When the League warned that dual loyalties would be a major problem in the event of conflict, the critics sneered. A year ago, the suggestion that we would soon be at war with a significant trading partner would have met with derision. Unforeseen events apply tremendous tensions on social structures, and war must be the ultimate pressure. Such is the stress on those with dual loyalties that passions are inflamed and violence is threatened even at this distance from the Iraq conflict. Even young Australian Jews are being recruited to go to Israel, freeing Israelis for combat duty. It is increasingly evident that Western societies are becoming more brittle because they have accepted the liberal 'line' that any objection to multiculturalism is the height of immorality. Our immigration policies must be modified immediately in order to minimise the effects of what Muggeridge called the great liberal death wish.

The ultimate in trading insanity must surely be that a country, which relies so heavily on food exports, undermines its own food growers by importing their products. The annual import bill for food topped $2 billion last year, and is growing. The figures for food imports to September 1990 reveal that fruit and vegetables cost us $415 million. This includes fresh, frozen, canned and bottled vegetables, and fresh, dried and canned fruit, juices and concentrates. No wonder the citrus and market gardeners are feeling the pinch! Altogether, $331 million was spent on imported tea, coffee and similar products (although we do grow tea). And then $304 million was spent on other beverages; sparkling wine - $29.2 million, still wine - $26.4 million, and mineral water - $10.2 million, among others. Although Australia does not produce enough of some specialist foods, all the above could have been provided by hard hit primary producers here (except for coffee). The range of imports covers the full spectrum of foods, and it is now entirely possible for an Australian family in any capital city to live solely on a diet of imported food. Many families are nearly doing so without being aware of it!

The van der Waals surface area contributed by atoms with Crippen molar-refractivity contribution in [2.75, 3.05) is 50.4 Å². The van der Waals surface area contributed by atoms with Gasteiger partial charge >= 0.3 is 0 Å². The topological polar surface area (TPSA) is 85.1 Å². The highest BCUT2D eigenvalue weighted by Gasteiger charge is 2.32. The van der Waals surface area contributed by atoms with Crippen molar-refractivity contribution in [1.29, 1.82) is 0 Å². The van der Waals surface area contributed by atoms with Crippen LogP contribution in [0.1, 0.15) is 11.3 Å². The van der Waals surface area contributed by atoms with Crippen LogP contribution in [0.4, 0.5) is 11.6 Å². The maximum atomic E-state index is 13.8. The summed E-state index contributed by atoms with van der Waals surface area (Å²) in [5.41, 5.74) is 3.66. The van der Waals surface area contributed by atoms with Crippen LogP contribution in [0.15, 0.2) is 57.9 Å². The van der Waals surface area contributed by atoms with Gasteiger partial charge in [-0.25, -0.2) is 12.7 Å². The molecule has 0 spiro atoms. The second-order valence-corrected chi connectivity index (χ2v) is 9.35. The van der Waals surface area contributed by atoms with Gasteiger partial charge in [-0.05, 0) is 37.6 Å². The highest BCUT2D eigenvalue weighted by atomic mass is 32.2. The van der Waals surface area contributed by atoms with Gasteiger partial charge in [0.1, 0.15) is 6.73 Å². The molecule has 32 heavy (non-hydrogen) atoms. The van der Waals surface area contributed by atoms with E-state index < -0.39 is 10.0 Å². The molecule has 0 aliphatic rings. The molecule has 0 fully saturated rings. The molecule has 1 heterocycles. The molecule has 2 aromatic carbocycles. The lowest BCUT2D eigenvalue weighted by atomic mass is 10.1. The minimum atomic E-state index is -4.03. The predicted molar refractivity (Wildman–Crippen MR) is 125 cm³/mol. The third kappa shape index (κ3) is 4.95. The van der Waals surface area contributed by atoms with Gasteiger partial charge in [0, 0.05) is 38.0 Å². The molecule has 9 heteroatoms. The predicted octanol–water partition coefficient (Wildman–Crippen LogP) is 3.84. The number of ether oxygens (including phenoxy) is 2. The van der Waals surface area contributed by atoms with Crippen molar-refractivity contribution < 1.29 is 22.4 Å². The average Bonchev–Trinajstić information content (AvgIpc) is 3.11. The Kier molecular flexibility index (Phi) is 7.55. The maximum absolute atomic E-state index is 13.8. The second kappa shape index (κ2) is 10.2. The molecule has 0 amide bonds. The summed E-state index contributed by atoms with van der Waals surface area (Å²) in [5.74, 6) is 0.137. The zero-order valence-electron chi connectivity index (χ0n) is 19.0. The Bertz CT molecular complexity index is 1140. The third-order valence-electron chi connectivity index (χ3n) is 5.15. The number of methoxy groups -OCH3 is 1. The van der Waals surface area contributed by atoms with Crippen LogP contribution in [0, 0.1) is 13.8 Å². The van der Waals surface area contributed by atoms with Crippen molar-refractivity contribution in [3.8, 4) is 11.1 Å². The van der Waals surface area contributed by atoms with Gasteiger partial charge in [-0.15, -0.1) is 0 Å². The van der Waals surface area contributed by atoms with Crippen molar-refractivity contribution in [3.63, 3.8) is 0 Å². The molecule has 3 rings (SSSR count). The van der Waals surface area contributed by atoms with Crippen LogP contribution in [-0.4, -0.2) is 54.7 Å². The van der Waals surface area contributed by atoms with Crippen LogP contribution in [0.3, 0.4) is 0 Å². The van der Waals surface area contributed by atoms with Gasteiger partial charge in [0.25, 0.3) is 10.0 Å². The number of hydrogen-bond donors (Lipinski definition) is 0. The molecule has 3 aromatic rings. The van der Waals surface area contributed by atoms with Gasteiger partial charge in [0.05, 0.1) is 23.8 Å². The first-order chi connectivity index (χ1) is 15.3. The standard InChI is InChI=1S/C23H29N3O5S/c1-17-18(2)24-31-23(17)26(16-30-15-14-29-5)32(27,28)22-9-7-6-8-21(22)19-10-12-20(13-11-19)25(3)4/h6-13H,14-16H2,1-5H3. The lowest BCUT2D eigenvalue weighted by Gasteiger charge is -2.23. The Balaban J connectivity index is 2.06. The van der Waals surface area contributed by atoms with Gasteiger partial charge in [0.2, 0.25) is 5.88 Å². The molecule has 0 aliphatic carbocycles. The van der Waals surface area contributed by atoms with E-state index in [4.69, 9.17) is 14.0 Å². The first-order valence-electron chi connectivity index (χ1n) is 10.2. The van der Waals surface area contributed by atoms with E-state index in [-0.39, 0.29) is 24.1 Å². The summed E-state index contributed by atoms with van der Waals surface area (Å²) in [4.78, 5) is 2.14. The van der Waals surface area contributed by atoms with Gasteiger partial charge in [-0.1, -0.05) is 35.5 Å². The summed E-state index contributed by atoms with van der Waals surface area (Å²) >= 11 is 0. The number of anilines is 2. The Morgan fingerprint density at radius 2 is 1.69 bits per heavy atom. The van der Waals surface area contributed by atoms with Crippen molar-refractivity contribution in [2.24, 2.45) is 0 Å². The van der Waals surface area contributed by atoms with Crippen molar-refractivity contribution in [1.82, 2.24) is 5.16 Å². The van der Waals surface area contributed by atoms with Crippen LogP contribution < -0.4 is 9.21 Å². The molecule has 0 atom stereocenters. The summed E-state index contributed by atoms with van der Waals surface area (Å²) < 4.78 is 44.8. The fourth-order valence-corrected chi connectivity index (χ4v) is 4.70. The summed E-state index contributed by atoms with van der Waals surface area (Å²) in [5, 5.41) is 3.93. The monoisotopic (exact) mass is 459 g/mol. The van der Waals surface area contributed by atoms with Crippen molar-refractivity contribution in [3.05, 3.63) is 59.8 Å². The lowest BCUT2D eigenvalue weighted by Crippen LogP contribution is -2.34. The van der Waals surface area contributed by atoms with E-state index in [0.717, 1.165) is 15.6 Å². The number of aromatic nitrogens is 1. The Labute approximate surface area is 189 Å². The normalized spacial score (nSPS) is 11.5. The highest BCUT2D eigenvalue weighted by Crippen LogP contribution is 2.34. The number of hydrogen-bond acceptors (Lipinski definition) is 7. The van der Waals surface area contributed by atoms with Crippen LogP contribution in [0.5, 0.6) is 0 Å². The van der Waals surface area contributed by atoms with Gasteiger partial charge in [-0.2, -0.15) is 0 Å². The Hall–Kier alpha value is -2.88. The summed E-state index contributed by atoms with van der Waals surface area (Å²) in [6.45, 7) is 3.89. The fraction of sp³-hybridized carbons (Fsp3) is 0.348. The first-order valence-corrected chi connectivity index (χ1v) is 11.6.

The dairy industry is in steep decline, with numerous cheese factories in N.S.W. and Victoria being closed, and the importing of bulk milk from New Zealand now beginning. Yet we import over $86 million of cheese. Although the beef industry underpins rural Australia at the moment, we are doing our best to destroy it, too, with about $8 million of beef imported last year. It mainly came from Korea and New Zealand, but we even imported some from Japan.

Australia imports a significant amount of textile fibres each year. The final insult to farmers, who are shooting millions of sheep, with the once great wool industry in tatters, is that the largest single import of textile fibres last year was wool, worth $47.6 million. This was in its degreased state - not made into yarn or fabric. The figures do not clarify its purpose (it may be for carpets?), but it is a textile fibre. The Australian Wool Corporation has over 4 million bales of the stuff that they can't sell.